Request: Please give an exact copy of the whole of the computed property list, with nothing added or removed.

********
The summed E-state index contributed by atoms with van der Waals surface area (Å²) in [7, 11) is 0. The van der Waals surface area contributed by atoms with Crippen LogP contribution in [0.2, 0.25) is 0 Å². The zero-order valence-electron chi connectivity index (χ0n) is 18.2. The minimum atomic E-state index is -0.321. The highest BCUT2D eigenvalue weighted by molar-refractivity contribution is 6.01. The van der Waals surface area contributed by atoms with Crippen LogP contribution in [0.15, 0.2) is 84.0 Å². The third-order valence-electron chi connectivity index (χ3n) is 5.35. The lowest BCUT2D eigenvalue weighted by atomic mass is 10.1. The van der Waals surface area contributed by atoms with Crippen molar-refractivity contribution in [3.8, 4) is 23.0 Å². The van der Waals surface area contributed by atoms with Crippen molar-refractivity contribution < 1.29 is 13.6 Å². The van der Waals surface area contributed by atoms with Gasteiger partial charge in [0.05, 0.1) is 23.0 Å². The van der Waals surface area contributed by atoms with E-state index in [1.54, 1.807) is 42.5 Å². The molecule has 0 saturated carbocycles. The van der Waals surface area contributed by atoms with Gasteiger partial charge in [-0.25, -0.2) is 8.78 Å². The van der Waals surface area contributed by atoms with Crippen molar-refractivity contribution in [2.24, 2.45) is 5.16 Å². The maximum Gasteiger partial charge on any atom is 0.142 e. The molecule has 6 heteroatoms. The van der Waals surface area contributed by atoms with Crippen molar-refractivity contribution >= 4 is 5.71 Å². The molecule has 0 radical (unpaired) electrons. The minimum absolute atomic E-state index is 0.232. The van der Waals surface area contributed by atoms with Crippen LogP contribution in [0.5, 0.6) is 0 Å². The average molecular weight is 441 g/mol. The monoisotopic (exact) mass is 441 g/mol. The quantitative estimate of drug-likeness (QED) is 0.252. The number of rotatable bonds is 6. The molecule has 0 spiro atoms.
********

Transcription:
The summed E-state index contributed by atoms with van der Waals surface area (Å²) in [7, 11) is 0. The van der Waals surface area contributed by atoms with Crippen LogP contribution in [0.2, 0.25) is 0 Å². The zero-order valence-electron chi connectivity index (χ0n) is 18.2. The minimum atomic E-state index is -0.321. The highest BCUT2D eigenvalue weighted by molar-refractivity contribution is 6.01. The van der Waals surface area contributed by atoms with Crippen LogP contribution in [0.15, 0.2) is 84.0 Å². The third-order valence-electron chi connectivity index (χ3n) is 5.35. The lowest BCUT2D eigenvalue weighted by atomic mass is 10.1. The van der Waals surface area contributed by atoms with Crippen molar-refractivity contribution in [3.8, 4) is 23.0 Å². The van der Waals surface area contributed by atoms with Crippen molar-refractivity contribution < 1.29 is 13.6 Å². The van der Waals surface area contributed by atoms with Gasteiger partial charge in [0.05, 0.1) is 23.0 Å². The van der Waals surface area contributed by atoms with E-state index in [1.54, 1.807) is 42.5 Å². The molecule has 0 saturated carbocycles. The van der Waals surface area contributed by atoms with Gasteiger partial charge in [-0.25, -0.2) is 8.78 Å². The van der Waals surface area contributed by atoms with Crippen molar-refractivity contribution in [2.24, 2.45) is 5.16 Å². The maximum Gasteiger partial charge on any atom is 0.142 e. The molecule has 6 heteroatoms. The van der Waals surface area contributed by atoms with Crippen molar-refractivity contribution >= 4 is 5.71 Å². The molecule has 0 radical (unpaired) electrons. The minimum absolute atomic E-state index is 0.232. The van der Waals surface area contributed by atoms with Crippen LogP contribution in [0.5, 0.6) is 0 Å². The average molecular weight is 441 g/mol. The monoisotopic (exact) mass is 441 g/mol. The quantitative estimate of drug-likeness (QED) is 0.252. The number of rotatable bonds is 6. The molecule has 0 spiro atoms.